For now, what I hope my kids see is that family life is a team effort. We may run different plays than other families, but we’re only interested in the home field win.
By Ann Cinzar
Is it possible to love being a mom without knowing why?
By Christine Organ
What can be seen as the messy complications of a blended family are, when viewed differently, just more branches on a beautifully tangled family tree.
By Elizabeth Maria Naranjo
Cousins are more complicated than I’d realized. They give more than I thought possible, but they also demand more than I’d ever known.
By Antonia Malchik
What makes this an exceptional book is that it always steers its eye away from self-pity and toward a greater understanding of love and acceptance.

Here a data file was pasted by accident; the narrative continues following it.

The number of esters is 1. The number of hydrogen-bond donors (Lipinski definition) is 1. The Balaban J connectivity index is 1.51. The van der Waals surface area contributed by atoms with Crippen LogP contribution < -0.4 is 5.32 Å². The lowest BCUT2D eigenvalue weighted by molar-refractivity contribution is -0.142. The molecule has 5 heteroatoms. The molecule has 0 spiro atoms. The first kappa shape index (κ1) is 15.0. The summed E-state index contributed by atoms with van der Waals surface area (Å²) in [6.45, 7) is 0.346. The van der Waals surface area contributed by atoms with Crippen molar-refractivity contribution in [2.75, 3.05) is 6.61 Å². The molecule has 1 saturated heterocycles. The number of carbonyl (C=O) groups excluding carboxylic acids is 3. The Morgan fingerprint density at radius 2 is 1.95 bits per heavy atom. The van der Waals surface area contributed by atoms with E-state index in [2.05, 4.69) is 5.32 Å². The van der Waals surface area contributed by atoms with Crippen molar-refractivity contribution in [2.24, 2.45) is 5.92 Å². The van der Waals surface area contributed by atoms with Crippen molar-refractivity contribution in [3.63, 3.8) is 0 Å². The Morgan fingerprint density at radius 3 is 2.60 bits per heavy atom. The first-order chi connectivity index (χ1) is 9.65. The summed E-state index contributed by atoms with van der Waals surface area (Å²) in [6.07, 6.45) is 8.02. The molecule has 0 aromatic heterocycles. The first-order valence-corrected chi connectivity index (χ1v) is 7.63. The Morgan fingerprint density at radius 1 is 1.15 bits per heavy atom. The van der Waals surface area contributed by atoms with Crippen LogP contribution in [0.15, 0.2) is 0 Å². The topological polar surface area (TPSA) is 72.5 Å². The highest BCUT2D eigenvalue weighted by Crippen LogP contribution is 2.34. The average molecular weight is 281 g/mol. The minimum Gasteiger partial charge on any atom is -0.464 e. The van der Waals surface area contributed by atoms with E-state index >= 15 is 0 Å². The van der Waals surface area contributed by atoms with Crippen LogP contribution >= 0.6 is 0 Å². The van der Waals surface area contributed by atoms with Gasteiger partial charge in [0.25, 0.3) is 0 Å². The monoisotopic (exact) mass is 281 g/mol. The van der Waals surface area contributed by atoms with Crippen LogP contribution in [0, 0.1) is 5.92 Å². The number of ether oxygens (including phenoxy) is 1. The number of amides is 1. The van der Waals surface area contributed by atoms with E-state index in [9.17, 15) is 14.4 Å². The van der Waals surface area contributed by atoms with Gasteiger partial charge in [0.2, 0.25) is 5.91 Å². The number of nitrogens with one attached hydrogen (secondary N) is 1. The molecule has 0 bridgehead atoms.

Abigail Rasminsky and Mira Ptacin
Children are resilient little creatures and they don’t need our eyes on them, our attendance at every single school function, to know how profoundly they matter.
By Lauren Apfel
The idea of my son scanning the stands for my face and not finding it is a horrifying thought, a cross I cannot seem to bear. By Randi Olin
If my partner and I had been straight we might have all nodded to each other in recognition, but because we are queer, our difference is what stands out.
By Jennifer Berney
Would having another baby after 50 salve my grief over my children leaving home?
By Andrea Jarrell
Does the minute matter? If they didn’t know about it, would Baby A tease Baby B less? Would she watch out for her less? My hunch is no.
By Francie Arenson Dickman
That little boy who would cling to me is now a teenager who opts to spend much of his time in his room. By Randi Olin
I don’t think we are a family who loves each other in some especially profound way. We have just made the words that stand for our love a part of the verbal dance we do.
By Lauren Apfel
I can’t help feeling sad for all the things I imagined his childhood to be, but now know it won’t.
By Zsofia McMullin